A solution to the braindump problem - Part I

Brain dumps aren't what they used to be. Over the past decade, the distribution of braindumps has grown into a multi-million dollar illicit business that has single-handedly ruined I.T. certifications. The groups responsible are apparently unstoppable and they know it. We all watched Microsoft file suit against Certification Trendz and we also saw them fumble the ball when they only brought a handful of the websites owned by Certification Trendz to the court room.

Since then, Taylor and I have had an ongoing conversation (online and off) that we need your input on. The question that has seemingly bewildered Certification Vendors since the beginning of the braindump problem is How do we rid the internet of braindumps?

Since this conversation has been around a while, we've had plenty of comments, suggestions, and even related questions that other I.T. professionals have contributed. Below is a list of some possibilities that have been contemplated. Could any of these possibilities be the ultimate solution to our problem?

  • (Truly) Proctored Exams (Thomson-Prometric / Pearson-VUE proctors don't count)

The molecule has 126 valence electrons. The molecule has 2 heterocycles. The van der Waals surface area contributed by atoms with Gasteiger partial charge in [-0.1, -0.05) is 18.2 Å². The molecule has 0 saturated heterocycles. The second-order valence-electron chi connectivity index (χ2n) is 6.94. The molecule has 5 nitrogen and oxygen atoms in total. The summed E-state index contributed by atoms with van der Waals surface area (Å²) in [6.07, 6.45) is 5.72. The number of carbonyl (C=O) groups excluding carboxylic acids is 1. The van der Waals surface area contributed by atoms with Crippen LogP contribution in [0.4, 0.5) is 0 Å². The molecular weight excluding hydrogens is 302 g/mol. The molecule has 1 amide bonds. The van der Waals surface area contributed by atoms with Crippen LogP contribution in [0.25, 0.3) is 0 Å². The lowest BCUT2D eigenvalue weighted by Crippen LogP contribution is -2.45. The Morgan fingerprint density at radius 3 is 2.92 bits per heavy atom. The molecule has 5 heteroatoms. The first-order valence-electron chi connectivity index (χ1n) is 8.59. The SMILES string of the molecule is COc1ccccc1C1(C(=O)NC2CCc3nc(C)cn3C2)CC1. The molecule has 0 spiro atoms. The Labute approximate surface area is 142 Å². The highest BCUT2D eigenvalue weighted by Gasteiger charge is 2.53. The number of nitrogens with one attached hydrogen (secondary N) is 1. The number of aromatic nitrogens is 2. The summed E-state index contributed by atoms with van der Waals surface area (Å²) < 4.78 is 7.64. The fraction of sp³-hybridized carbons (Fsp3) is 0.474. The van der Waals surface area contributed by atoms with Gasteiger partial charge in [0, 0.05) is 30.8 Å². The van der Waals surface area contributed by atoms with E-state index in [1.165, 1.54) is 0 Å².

• More expensive Exams (i.e. $500ea. versus $125ea.)
  • An adaptive learning system
  • A larger question pool for each exam

Any combination of the listed items may be a partial solution and more importantly they may only be a temporary solution. But is it a temporary solution we're looking for? Our votes go to "No", but maybe you have a different view.

There are pros and cons to everything, but do the cons outweigh the pros? Proctors can be paid off; increased exam costs can be met; there are too many downsides to adaptive learning to justify implementing; and more questions just gives the braindumpers more content to dump. So what is the answer we're looking for? Would it be possible for us to look past the temporary solutions and develop a solution that is going to make a bigger difference?

As I.T. professionals, each of you have unique ideas that are individual to your personal experiences. We know that someone out there (maybe you) has an opinion of what should be done and even a possible solution to the ongoing problem; and we want to hear your theories, thoughts and solutions.

Keep an eye out for Part II of "A solution to the braindump problem" in the coming weeks where we will introduce and talk about other possibilities. 

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